Inanna/Ishtar was easily the most popular goddess during Mesopotamian times. Her home city was Uruk but her worship spread quite far. She is quite popular among neo-pagans but it seems that she has largely been misunderstood in regards to her aspects. Many pagans these days view her as a fertility goddess but, really, she isn’t. She is a goddess of love (both sexual and emotional) and war. She has no children and certain hymns/stories even suggest or outright say that she is sterile. Ninhursaga is the closest to being a fertility goddess and was often even called “mother” by many Sumerians. Many people believe that the “Sacred Marriage” is a fertility rite, but that is simply not supported by the facts. The Sacred Marriage hymn talks about Dumuzi and Inanna sleeping together while the rest of the people celebrate in her honor. It makes no mention of her becoming fertile. However, it’s meant to ensure that he can be fertile, but never with her. Considering other works, such as her descent into the underworld, it’s more likely that this rite is about Inanna making his kingship official. After this, she must “set him free”, in order to actually marry and have children and do his duty as king. So, after the rite, their relationship ends.
One of the biggest myths where Inanna/Ishtar is involved is the Epic of Gilgames. Ishtar asks Gilgames to become her lover, which he refuses. This pisses her off and she responds by sending the Bull of Heaven to kill him. However, Gilgames and his companion, Enkidu, kill the Bull of Heaven.
There is also the story of her descent, which is easily the most popular of her myths. For whatever reason, Inanna descends into the underworld. Some versions say it is because she wishes to grieve with her sister, Ereshkigal, over the death of the Bull of Heaven. Some say it was because she simply heard the “call” to do so. Some say it’s because she wished to steal Ereshkigals knowledge, her mysteries over death and rebirth. I think it’s likely a mix of these. The exact reason behind her travelling doesn’t matter so much as what happened while she was there though. Once she arrived at the first gate, she was told that she could enter but that she had to follow the ancient “laws” which forced her to strip herself of a piece of her power (represented by clothing) as she passed each gate. Once she arrived, Ereshkigal sent upon her 60 disease, killing her. After the waters of life were sprinkled over her, she did come back to life. While this is an important story, it can be a bit misleading. The Mesopotamians didn’t believe in reincarnation. They believed that when you died, you went to the underworld, which was just a generally bleak place. There were some things that you could do to make it a bit better, but it wasn’t really possible for it to be enjoyable, but I’ll get into that in a later post. So, while Ishtar is brought back to life in this story, that’s not the belief about our human spirits.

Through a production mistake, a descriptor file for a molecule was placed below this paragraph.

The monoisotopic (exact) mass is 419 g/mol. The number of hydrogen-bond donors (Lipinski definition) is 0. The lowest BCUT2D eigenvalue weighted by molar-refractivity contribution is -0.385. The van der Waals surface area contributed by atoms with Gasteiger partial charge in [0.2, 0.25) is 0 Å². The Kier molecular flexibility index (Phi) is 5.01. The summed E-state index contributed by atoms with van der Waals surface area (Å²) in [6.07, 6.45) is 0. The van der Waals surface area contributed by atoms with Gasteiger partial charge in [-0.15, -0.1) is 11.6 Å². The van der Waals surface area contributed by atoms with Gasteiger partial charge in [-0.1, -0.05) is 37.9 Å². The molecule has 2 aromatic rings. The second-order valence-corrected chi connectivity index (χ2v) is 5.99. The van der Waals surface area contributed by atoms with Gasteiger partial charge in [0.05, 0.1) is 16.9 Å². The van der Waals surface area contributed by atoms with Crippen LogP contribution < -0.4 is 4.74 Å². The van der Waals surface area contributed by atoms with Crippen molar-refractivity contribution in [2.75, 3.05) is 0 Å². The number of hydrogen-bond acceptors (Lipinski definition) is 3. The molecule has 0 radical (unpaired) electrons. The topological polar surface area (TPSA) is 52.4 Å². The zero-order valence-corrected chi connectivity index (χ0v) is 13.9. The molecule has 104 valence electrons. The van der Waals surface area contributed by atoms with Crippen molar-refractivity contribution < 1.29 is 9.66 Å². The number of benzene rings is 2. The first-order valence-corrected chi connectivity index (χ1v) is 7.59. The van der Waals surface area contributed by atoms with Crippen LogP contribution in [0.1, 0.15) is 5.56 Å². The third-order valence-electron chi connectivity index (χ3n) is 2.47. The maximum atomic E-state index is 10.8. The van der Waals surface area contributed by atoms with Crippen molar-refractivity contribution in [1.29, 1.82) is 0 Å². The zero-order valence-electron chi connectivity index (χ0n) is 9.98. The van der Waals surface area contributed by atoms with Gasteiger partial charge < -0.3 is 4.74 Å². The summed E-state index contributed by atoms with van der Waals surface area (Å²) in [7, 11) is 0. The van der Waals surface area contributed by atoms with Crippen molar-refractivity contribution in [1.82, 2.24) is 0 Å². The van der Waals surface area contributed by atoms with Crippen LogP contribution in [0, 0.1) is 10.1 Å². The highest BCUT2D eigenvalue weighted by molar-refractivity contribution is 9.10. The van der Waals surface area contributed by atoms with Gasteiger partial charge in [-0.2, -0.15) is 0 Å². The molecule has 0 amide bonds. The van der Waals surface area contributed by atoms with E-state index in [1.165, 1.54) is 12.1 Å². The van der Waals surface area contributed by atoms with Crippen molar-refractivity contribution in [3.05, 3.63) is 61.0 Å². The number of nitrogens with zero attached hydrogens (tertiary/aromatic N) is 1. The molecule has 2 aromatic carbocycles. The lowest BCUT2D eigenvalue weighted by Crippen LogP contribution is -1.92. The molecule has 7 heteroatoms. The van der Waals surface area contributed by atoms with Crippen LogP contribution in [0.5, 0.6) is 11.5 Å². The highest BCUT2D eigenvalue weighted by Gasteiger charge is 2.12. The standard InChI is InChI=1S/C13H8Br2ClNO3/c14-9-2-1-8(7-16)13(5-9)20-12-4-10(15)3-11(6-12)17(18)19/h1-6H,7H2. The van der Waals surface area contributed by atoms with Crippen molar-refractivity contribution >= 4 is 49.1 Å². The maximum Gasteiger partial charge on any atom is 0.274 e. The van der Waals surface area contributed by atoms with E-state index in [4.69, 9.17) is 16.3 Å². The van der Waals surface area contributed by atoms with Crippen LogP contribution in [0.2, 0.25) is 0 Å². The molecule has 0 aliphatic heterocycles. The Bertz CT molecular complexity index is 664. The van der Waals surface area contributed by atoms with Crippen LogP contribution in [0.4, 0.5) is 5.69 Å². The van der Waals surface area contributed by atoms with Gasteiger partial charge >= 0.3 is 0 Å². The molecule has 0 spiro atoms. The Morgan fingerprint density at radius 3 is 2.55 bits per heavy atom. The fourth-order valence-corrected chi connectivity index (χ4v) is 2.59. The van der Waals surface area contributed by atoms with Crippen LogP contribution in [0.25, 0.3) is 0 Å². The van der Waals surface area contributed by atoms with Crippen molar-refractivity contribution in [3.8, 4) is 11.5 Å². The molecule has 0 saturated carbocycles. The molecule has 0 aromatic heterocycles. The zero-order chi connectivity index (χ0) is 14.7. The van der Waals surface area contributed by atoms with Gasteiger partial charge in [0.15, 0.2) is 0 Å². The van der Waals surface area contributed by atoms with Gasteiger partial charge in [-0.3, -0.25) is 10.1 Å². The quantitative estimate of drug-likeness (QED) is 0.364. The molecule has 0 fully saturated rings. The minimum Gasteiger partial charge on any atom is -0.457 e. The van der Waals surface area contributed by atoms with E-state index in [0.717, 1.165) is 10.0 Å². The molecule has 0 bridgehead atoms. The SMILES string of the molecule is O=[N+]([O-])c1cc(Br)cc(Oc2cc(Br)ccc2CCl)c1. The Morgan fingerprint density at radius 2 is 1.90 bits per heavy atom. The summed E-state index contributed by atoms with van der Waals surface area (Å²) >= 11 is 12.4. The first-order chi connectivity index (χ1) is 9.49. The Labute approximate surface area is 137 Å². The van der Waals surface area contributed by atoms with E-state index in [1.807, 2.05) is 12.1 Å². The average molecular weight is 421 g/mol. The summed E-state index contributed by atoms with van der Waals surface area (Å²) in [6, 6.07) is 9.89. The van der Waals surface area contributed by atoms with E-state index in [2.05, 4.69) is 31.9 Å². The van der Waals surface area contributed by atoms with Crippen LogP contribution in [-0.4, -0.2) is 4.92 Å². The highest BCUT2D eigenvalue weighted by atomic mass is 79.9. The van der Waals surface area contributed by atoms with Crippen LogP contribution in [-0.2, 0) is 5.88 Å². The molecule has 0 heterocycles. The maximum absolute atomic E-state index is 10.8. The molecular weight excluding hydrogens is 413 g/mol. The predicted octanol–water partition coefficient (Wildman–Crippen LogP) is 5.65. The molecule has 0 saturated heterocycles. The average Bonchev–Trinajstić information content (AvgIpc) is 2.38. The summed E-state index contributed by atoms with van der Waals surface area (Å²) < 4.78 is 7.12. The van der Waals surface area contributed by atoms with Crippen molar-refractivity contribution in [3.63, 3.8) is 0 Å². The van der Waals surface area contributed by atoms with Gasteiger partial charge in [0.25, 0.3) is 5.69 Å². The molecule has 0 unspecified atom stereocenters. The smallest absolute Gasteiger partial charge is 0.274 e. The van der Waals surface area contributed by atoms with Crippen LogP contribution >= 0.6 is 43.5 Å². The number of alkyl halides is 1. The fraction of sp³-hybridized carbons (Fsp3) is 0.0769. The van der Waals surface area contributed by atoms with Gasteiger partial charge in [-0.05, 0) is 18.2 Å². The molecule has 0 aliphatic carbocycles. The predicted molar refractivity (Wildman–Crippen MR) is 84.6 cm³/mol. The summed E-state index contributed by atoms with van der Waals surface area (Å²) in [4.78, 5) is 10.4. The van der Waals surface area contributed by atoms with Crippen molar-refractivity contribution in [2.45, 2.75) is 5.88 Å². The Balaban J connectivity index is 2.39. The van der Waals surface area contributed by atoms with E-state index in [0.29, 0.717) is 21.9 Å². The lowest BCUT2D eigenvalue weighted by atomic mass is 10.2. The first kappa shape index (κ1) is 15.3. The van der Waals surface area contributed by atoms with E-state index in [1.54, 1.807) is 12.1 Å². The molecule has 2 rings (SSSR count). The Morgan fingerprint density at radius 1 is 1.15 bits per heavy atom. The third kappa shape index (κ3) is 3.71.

Ishtar (I call her by this name because it is simply how she presented herself to me) is actually my personal goddess, so I’ve dedicated myself to her and like to do a re-dedication each year. This ritual, which I am going to share with you, is adapted from a traditional hymn titled “The Holy Priestess of Heaven”. I will explain the specifics of the ritual as I go. I apologize if I forget to explain something!
Dedication to Inanna/Ishtar